I can’t remember when I learned that my birthday, March 8, falls on International Women’s Day. I must have been pretty small, and I recall thinking, “Huh. That’s cool. I should do something to celebrate.”
Then two decades went by. Today, my 32nd birthday, was the first birthday I celebrated IWD in any meaningful way. It turns out that today, March 8, 2013, marks 100 years since the occasion was moved to the date of March 8 following the 1913 late February event.
IWD emerged between 1908 and 1913 following unprecedented tumult in societies around the world. Sound familiar? Today feels much the same, though for educated women like myself living in modernized societies, I don’t deal with life-or-death working conditions. I have the right to vote. Though I love and want to share my life with a particular wonderful man, I am beholden to none. And though it seems a precarious freedom at times in the South, my value to my community does not depend on my capacity to bear children.
Today, I’m mindful that many women around the world live in deplorable conditions, are subject to the whims of violent or controlling men, or lack basic human rights. I recognize that the challenges in my world are more spiritual than physical in nature. Compared to what other women of our world face, it seems a privilege that the challenges in my particular world include figuring out whom to love and how best to love them.
Three years ago, in the spring of 2010, my three-year marriage was about to unravel. By September, I was living alone. It was the most emotionally difficult time of my life. Then in December, I met a friend of a friend who wanted to write a book. It would be based on a year of emails among six women who had lost a spouse either to sudden death or to divorce after an affair.
This meeting changed my life.
I became the editor of the book, and over the next two years, I worked in the evenings and on weekends to turn over 103,000 words of emails into a 75,000-word narrative non-fiction story of hope and healing after loss. Through the process, I gained confidence. As my heart steadied, I slowly “grew into” myself while I enjoyed a special window into the journey of these six brave people.
As a newly single woman, I read about other women – single mothers – who were making it on their own. Their struggles were not mine exactly – for example, I don’t have children. But their heartache was familiar, along with their desire to love and live fully. Like me, they were women emerging from a great loss into their stronger, deeper selves. In that way, they were the same as all of us, male or female, or “prefer not to say.” We are all hurtling through this world, hurting each other and ourselves, wondering how to do better.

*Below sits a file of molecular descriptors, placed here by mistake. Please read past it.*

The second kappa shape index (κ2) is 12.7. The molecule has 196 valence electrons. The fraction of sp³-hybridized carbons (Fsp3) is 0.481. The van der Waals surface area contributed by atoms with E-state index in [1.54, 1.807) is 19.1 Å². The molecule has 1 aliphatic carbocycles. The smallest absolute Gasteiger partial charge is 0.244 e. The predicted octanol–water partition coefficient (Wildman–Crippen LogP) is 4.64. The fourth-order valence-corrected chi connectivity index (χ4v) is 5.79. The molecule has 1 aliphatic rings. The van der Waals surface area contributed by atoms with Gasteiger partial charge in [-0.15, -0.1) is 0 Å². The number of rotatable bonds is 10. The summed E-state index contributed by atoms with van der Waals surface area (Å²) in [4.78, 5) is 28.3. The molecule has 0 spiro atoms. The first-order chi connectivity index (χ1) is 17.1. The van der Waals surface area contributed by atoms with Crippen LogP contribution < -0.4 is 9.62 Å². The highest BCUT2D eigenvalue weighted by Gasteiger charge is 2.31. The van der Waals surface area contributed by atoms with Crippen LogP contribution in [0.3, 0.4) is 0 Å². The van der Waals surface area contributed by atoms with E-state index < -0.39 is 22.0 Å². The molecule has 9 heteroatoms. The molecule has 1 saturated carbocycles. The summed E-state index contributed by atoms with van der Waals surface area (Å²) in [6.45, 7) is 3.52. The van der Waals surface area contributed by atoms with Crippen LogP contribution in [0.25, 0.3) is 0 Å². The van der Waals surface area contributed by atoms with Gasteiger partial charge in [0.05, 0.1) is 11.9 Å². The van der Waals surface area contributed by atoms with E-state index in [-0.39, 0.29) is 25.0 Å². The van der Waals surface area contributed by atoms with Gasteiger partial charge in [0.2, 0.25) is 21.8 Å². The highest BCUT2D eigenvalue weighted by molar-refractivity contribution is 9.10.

We are all trying, really, really hard.
Today – March 8, International Women’s Day – our book is complete. It’s a story by women, about women, for women whose hearts may be hurting and whose feet sometimes have trouble finding the path. Today, Sue Mangum and I are ready to begin sharing her dream…our book…and six true stories with the world.
Happy Birthday, International Women’s Day! This one’s for you.
This isn’t a book review because I haven’t read Hanna Rosin’s book, The End of Men, yet.
But I noticed, with dismay, that the comments on David Brook’s NYTimes opinion post on the topic, Why Men Fail, were closed within 2 days, and indeed, many of the comments were rude and politicized. Not to mention sexist, in both directions.
I’d like to try a different – maybe a more humane – tack.
This is not to be down on men but to explore the sad reality of gender and economics in our society right now. Men are failing, socially, economically, and physically. But ‘we’re all in this together.” And I’m not sure we’re going to get anywhere if we isolate and blame 50% of our population.
If anything, I wonder if it is women (as much as men) who expect men to stick to old ways. We want to have our chivalry cake but eat it with empowered feminist icing. I’ve known plenty of women (perhaps used to be one, cough cough) who want a sensitive, intelligent, handsome, feminist-minded, loving man – who is also muscular, traditionally-attractive (that is, like a superhero) – but who also opens the door and pays her way, and doesn’t mind if she doesn’t look like a supermodel.
Not to mention the homophobia in this country that tells men if they behave in a loving and flexible way, they are either feminine or gay.
Men are subject to a huge number of stereotypes that are both rigid and contradictory. The stereotypes come from everywhere – media, female AND male parents, relatives, and partners. My mom likes to tell an anecdote about an acquaintance who burned her bras with the best of ’em, but then raised her sons to be “good ol’ boys.” Her boys were expected to get a high-earning career and work outside the home for their entire career.
These social expectations govern what men wear, how and what they talk about, who they’re allowed to hang out with, and what they do with their time.
I’m saddened most when I see little boys’ clothes in only the three colors they’re “allowed” to wear – blue, red, and black. As though color were not a way to express oneself, and to appreciate beauty, but only a signal of conformity.
Maybe we women could consider changing how we think about men so they can more easily change how they think about themselves. Perhaps then they’ll feel safe enough to be less rigid, more communicative, and more flexible.
And wear pink!